This is a digital printing system so you firstly select or create your colour image on a computer. Any picture from any software package will do - as long as it will print on a piece of paper it will be fine! Colour correction profile software is available but this is rarely necessary for sublimation printing in an education environment. If you are using the new Ricoh printers the image should be ‘flipped or mirrored’ in your application software, if you are not using the free Ricoh Power Driver which performs automatic mirror imaging. The image is normally sized so that it is slightly larger than the selected material so it can ‘bleed’ over the edge leaving no white showing. The image is printed on sublimation paper ‘mirror image’ and is then laid onto the sublimation material and secured with a little ‘heat tape’. The two are then placed in a heat press for typically 1-2 minutes at a temperature between 160°- 200°c. The exact time and temperature depends on the material being used. At the end of the cycle the paper is removed to reveal a bright vibrant scratch resistant coloured image.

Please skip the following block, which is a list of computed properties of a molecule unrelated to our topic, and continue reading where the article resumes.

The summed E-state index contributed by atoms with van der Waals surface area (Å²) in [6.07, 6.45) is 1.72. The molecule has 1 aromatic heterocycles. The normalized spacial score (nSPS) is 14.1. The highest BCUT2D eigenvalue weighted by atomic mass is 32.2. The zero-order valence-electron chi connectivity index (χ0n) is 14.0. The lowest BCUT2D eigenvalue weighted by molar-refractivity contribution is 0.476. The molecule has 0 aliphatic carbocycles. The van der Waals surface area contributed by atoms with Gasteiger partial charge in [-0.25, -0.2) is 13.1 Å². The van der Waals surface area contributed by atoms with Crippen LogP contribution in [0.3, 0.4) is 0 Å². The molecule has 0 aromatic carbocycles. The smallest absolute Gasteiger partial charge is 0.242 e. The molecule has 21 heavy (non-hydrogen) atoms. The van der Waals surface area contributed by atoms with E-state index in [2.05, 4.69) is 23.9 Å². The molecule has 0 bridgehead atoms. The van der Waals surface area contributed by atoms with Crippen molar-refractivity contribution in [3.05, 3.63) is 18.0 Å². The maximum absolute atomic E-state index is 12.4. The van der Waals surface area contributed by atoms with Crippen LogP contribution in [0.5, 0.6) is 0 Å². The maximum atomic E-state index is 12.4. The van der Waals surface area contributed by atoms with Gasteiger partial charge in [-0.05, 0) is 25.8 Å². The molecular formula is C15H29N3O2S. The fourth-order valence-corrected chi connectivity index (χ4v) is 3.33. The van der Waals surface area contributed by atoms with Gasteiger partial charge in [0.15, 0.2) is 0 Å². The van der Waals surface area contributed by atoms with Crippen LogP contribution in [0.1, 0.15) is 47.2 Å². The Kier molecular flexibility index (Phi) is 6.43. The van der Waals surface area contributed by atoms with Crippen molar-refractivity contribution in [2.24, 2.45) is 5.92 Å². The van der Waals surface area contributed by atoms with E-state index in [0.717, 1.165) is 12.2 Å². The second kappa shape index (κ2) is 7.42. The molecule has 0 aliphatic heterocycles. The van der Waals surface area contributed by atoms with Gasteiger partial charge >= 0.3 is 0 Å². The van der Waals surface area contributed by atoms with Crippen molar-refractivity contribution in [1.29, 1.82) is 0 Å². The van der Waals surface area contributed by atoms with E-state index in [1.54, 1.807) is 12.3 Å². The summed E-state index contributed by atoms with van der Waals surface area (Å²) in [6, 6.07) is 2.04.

What equipment is needed for sublimation printing? 

Ricoh Printer
Sublimation Paper
Dye Sublimation High Capacity Ink cartridges for the Ricoh printer
Heat Press for flat material
Mug Press
Printers

Ricoh is now the chosen printer for sublimation. The special high capacity inks mean no bulk feed ink system is needed. The new Ricoh printers offered by us have very high print speeds, a self-cleaning print head and high ink dispersion rates to prevent ink blockages. They use print head technology with virtually no heat being generated which means the ink does not sublimate in the printer. Bubble Jet printers from manufactures such as HP, Cannon and Lexmark heat the ink in the head to force droplets onto the paper. This means all these types of printers are unsuitable for use with sublimation inks that react to heat.